The Thrill of Two New Pieces

Last Sunday I went to see the closing performance of the rolling world premiere of “End Days” at the Phoenix Theatre.  I had been to the opening performance as well, plus two other performances during the run.  I wrote about this show quite a bit as Amaryllis in the “You Review It” forum on, so I will just say again that I love this new play by Deborah Zoe Laufer.


I  got to talk with Laufer a couple of times while she was visiting Indy from her home in New York.  She was very appreciative of the Indianapolis actors and the director, Bryan Fonseca.  She listened to them at a party, and to all of us audience members during a “talk back” session, in a very caring, but not smothering, way.  She mentioned that she is a mom.  I wish I had thought to ask her what raising a son and writing a play have in common.  I bet the two activities are alike in many ways.  I bet she is good at both of them.


I love that I am among the first non-family members to have seen “End Days” produced.  It was one of only eight plays to be chosen for the Eugene O’Neill Theater Center’s 2007 National Playwrights Conference.  “Rolling world premiere” means that is being professionally produced for the first time outside of a workshop at three theatres virtually simultaneously: the Phoenix Theatre here in Indianapolis, the Florida Stage in Palm Beach, and the Curious Theatre in Denver.  This premiere is partially funded by the National New Play Network’s Continued Life of New Plays Fund.


I feel proud and thrilled to be even a teeny-tiny part of all of this, sort of like a guest at a baby shower.


On Monday night I got to sit in on a third (for me) reading of a new play by local playwright Lou Harry.  It has been fascinating to be allowed to check in on this project at various stages of its incubation.


Some of the characters have been read by the same actors each time.  Other parts have been read by new actors each time.  The playwright has revised the script extensively each time, too, even changing the title at least once.  Now it is called “Midwestern Hemisphere.”


I fell in love with it the first time I heard it, when it was still just called “Lou’s new play.”  The language and the cross-generational pop culture references were so clever!  Not to mention the wacky and profound metaphysical aspects.  But now the script is even tighter and even funnier.  I am looking forward to seeing a fully-staged production of it.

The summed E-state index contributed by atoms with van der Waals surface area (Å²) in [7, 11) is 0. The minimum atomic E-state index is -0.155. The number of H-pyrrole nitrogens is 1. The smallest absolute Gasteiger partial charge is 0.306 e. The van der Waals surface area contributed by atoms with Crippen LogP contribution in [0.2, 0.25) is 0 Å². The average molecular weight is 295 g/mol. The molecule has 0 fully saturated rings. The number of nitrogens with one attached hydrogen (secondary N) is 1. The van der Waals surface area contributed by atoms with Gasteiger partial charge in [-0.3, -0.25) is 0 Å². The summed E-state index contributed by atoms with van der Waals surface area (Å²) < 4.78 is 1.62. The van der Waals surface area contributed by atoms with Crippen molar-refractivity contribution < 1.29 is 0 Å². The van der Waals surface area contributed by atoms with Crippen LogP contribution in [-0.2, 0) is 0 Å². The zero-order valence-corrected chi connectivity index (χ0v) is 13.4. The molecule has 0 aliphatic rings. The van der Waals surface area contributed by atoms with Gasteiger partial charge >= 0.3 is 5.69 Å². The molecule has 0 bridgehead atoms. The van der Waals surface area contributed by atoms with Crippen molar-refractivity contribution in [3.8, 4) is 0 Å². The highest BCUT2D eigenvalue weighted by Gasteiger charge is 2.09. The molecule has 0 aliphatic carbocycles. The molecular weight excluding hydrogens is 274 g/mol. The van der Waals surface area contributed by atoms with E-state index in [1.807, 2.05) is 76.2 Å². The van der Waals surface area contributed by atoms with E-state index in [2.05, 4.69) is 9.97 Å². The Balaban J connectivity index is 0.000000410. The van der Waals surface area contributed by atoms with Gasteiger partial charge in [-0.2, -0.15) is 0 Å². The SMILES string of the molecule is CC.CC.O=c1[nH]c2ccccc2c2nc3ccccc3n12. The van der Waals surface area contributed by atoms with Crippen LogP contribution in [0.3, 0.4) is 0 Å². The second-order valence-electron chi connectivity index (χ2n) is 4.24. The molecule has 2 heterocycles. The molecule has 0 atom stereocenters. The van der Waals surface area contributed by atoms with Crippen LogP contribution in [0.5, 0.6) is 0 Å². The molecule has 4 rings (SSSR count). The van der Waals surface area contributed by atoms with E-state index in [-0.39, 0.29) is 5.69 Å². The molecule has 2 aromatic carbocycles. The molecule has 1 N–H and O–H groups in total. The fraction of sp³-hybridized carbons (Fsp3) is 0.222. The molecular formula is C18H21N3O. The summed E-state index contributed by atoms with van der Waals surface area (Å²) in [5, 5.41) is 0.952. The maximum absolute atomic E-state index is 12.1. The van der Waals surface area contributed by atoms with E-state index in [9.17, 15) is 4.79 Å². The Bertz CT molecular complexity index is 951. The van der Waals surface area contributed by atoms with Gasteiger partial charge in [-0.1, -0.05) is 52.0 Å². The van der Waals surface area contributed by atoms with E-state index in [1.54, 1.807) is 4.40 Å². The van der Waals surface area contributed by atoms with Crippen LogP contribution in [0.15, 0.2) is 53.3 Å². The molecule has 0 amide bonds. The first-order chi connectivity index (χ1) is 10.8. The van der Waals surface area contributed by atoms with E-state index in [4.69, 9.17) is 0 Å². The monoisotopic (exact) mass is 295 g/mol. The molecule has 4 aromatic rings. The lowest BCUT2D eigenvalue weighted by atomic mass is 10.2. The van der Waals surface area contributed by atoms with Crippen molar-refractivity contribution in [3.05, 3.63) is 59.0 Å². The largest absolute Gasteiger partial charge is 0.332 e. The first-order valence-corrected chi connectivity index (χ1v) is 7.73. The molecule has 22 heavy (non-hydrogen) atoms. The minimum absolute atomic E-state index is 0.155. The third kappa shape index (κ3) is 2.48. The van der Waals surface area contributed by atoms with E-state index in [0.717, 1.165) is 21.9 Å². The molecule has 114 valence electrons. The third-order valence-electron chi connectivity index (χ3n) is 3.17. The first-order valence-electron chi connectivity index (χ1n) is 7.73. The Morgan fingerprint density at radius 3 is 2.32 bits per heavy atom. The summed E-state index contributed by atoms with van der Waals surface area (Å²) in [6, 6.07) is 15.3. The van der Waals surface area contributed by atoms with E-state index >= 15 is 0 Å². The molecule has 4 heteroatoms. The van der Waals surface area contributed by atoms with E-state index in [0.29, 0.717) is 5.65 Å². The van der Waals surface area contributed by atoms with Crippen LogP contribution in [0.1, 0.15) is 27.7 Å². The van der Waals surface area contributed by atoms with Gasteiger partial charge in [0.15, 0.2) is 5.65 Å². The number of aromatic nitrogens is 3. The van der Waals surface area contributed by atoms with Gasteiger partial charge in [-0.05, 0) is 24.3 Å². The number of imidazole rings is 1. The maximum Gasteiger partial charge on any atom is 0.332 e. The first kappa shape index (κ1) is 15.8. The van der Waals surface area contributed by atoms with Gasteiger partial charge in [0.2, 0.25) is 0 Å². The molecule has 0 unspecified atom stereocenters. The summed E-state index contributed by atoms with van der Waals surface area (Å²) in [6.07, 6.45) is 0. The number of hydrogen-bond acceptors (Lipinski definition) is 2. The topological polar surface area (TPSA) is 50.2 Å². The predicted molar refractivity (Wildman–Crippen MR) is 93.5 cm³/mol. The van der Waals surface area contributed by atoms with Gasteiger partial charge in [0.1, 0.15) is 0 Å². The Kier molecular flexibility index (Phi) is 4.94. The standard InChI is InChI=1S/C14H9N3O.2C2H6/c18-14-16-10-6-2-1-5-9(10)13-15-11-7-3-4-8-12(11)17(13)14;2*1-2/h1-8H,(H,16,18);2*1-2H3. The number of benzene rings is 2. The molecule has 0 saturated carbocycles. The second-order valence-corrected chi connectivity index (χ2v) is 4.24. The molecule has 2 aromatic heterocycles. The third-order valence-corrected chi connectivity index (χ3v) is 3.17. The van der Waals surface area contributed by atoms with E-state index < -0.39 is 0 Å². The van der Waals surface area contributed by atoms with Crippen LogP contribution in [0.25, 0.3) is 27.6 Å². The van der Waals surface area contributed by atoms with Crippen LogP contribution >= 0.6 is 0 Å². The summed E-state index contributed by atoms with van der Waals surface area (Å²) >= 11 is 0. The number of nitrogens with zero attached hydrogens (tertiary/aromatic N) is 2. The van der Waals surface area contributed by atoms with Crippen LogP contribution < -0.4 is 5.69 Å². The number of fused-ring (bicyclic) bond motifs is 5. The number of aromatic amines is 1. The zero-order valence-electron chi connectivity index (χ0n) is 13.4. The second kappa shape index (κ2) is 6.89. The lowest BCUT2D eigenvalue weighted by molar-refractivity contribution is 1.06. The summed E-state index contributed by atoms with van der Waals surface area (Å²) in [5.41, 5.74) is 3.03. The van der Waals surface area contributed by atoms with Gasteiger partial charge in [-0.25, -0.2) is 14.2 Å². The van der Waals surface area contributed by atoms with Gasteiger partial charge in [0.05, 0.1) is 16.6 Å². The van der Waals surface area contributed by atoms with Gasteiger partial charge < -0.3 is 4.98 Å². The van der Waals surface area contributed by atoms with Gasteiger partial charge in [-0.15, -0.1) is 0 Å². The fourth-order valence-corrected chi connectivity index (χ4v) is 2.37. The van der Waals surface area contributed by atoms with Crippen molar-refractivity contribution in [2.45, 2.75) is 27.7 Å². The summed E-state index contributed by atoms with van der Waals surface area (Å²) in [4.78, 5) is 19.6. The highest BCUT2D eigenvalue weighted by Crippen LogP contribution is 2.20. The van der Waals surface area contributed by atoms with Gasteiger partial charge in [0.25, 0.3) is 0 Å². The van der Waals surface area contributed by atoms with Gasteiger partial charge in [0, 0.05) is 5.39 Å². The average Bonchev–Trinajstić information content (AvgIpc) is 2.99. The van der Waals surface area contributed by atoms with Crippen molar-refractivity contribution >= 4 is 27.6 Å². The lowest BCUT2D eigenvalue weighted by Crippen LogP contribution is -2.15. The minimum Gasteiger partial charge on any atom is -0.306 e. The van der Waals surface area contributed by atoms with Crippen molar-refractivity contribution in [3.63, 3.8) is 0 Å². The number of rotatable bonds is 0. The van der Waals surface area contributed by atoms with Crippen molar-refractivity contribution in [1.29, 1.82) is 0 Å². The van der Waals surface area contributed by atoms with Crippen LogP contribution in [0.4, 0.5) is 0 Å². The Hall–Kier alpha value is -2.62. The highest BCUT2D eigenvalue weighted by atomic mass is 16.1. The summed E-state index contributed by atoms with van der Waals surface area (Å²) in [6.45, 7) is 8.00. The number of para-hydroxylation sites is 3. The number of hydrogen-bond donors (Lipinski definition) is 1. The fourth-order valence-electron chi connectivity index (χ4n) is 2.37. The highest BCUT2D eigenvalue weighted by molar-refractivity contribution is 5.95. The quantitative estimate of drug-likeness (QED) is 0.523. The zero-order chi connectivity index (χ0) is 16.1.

The Heartland Actors Repertory Theatre (HART) has agreed to produce it.   HART co-founder Michael Shelton will direct it.


It will open on Friday, March 28, 2008 in the Arts Garden downtown.   What a great place for it!  In this play, a brilliant uber-geek uses his computer to call down a clear, impenetrable dome over his cookie-cutter subdivision.  Before he can claim credit for what he has done, he falls down his own stairs and dies.  However, not even his soul can get through the dome.  In the meantime, all of his still-living neighbors try, with various degrees of urgency, to figure out what has happened and what it means for them.


I realized last night after the reading, as I played invisible and listened to the production team continue its discussion about how to cast and stage this play, that the child that is “Midwestern Hemisphere” is actually only through its first trimester.  There is a lot of work still to be done to make it come alive.  But good people are doing the prenatal care, so I am not worried.


And again, I feel proud and thrilled to be even a teeny-tiny part of this birthing.


I suspect that the cast, crew, and design team of every show feel as if they are giving birth.  (Am I right?)  But there is something extra special about bringing a brand-spanking new play into the light of day.

Hope Baugh –

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